The Pedestal: A Misunderstood Art Form

As Hercules says in the Disney animation version “Rule number 15: a hero is only as good as his weapon!” A hero is strong and great on his or her own but without a weapon they are weak. Weapons give a hero a potent edge over enemies. Like a hero, a piece of art is strong and beautiful on its own but with a pedestal it can be accentuated to a further degree that audiences will not be able to resist looking at.

A pedestal originates deep into the catacombs of history. Beginning as early as the Grecian time period, pedestals supported chiseled statues of gods, rulers, and other distinguished people. Pedestals continue to hold objects of great worth, value, creativity, design, and artistic prowess.

pedestal

Many artists agree that a work of art is only as good as its frame or pedestal. Paintings that lack beauty and a sense of design can be ten times better than usual if mounted to the right frame or balanced on a flattering pedestal.

Choosing the right pedestal to go with artwork is an extension of the art itself. A pedestal offers viewers the privilege of enjoying your art while, simultaneously, a pedestal functions as the final touch to your artwork; it makes your artwork complete.

For example, quality watercolor paper is frayed and uneven on the edges. Artists usually cover the edges with masking tape about a half inch to an inch to avoid painting in those areas and to remind them of where the frame will be placed. It will give an artist an idea of the best spot to put their focal point on their painting adjacent to the frame. An artist even begins planning what frame colors go best with the painting he or she is working on.

This same example can be applied to sculptures and pedestals as well. A sculpture is designed to sit on something. The bottom surface on a sculpture is flat in order to be placed on a flat surface. An artist intends for his or her work of art be placed on a pedestal and not hung from the ceiling (unless they are specifically designed to be hung from a ceiling). As an artist sculpts, a general abstract idea is shaped into a physical and magnificent piece of artwork. An artist has to decide whether a pedestal is needed or if the art will be tall or large enough to stand on its own and not need a pedestal. Before an artist begins sculpting he or she will consider the color and design of their sculpture and pedestal and decide how they would best compliment each other.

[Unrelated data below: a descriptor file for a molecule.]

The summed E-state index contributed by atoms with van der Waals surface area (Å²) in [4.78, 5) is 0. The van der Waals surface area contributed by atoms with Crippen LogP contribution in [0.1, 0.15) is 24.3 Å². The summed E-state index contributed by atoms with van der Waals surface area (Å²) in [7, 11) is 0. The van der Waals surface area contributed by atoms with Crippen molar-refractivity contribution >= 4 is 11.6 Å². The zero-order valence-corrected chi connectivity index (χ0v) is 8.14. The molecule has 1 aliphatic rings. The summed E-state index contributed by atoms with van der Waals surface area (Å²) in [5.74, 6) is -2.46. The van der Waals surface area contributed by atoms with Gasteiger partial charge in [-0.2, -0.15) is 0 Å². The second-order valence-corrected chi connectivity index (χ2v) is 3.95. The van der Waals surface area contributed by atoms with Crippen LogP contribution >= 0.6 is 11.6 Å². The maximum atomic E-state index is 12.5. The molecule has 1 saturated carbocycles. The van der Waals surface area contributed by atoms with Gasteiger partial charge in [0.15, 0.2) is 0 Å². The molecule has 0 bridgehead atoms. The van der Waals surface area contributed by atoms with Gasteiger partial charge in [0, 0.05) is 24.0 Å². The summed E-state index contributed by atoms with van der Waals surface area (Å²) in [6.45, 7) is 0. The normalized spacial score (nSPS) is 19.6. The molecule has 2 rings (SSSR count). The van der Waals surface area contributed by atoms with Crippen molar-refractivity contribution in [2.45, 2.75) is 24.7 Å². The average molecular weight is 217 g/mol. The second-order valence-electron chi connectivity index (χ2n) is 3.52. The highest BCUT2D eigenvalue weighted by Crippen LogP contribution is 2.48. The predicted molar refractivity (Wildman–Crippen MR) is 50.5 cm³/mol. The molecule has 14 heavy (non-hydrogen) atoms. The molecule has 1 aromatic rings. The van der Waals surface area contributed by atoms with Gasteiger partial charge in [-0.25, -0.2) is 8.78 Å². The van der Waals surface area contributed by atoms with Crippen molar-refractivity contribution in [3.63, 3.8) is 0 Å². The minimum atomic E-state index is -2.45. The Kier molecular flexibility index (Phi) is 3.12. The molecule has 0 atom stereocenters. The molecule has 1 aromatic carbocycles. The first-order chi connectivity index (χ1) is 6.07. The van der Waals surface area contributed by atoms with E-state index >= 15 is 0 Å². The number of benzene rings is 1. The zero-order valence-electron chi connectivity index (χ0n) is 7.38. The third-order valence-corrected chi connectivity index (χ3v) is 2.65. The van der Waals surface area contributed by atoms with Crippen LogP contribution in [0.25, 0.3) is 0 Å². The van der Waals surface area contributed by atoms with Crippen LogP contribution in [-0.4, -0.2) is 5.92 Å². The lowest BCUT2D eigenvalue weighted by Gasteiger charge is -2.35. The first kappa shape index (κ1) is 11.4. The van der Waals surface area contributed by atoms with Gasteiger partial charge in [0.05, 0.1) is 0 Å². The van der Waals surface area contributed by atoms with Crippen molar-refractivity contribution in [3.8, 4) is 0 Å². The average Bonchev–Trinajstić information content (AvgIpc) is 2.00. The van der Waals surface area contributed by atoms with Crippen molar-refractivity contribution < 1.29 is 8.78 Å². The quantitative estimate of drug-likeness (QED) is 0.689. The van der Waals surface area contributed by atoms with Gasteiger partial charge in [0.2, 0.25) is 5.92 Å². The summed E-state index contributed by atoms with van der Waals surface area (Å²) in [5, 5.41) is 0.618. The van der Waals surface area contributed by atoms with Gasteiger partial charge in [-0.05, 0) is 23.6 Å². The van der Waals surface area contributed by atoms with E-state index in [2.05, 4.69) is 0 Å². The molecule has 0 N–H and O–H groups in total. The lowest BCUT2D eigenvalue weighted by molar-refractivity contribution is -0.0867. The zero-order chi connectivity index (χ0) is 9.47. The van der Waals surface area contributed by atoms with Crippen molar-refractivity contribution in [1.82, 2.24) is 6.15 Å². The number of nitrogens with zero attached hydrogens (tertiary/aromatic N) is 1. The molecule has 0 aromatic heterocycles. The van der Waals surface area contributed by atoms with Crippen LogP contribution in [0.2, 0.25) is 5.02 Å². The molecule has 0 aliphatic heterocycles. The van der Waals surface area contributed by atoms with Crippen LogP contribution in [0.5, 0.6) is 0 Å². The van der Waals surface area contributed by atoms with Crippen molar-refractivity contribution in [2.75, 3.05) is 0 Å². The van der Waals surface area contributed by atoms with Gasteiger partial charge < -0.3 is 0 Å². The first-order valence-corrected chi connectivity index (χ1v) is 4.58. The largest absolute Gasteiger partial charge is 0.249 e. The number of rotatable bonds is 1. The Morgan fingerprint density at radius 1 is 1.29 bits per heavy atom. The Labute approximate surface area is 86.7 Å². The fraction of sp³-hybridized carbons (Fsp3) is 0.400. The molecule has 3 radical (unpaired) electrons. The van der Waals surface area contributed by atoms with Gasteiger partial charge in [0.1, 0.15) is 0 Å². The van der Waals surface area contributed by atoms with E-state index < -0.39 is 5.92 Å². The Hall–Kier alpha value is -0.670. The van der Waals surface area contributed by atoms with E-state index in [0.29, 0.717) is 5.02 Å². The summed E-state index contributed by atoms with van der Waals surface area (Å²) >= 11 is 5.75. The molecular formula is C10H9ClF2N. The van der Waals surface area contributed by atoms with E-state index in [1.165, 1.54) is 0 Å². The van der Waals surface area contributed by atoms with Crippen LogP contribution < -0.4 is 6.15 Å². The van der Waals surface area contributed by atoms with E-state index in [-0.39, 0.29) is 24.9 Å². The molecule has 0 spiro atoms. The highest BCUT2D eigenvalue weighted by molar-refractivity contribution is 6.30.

An artist relays a message through artwork and a pedestal completes that message. A pedestal flatters the theme of a sculpture. If a sculpture has smooth edges and is delicate an artist might consider placing it on a cylinder pedestal. If a sculpture is rough and has hard edges, an artist might lean toward a square pedestal. Although, this is not a strict rule every artist should follow. Deciding what pedestal goes with what sculpture is dependent on what message the artist is trying to reveal.

Neutral colored sculptures can be contrasted with a rich shade of brown or black pedestal, and in reverse a dark colored piece of art can be placed on top of a neutral colored pedestal. Again, it is dependent on what message the artist, or the buyer of the artwork, wants to relay to an audience or how they want that sculpture to fit a theme of a room.

A piece of an artist’s memory is captured in their art. An artist molds an idea into a canvas with strokes of paint or constructs a sculpture with creamy clay. It is as if an artist’s imagination and creativity will live longer than he or she will and other individuals will enjoy their artwork for generations. A pedestal puts art on display to show full appreciation of the piece’s value.

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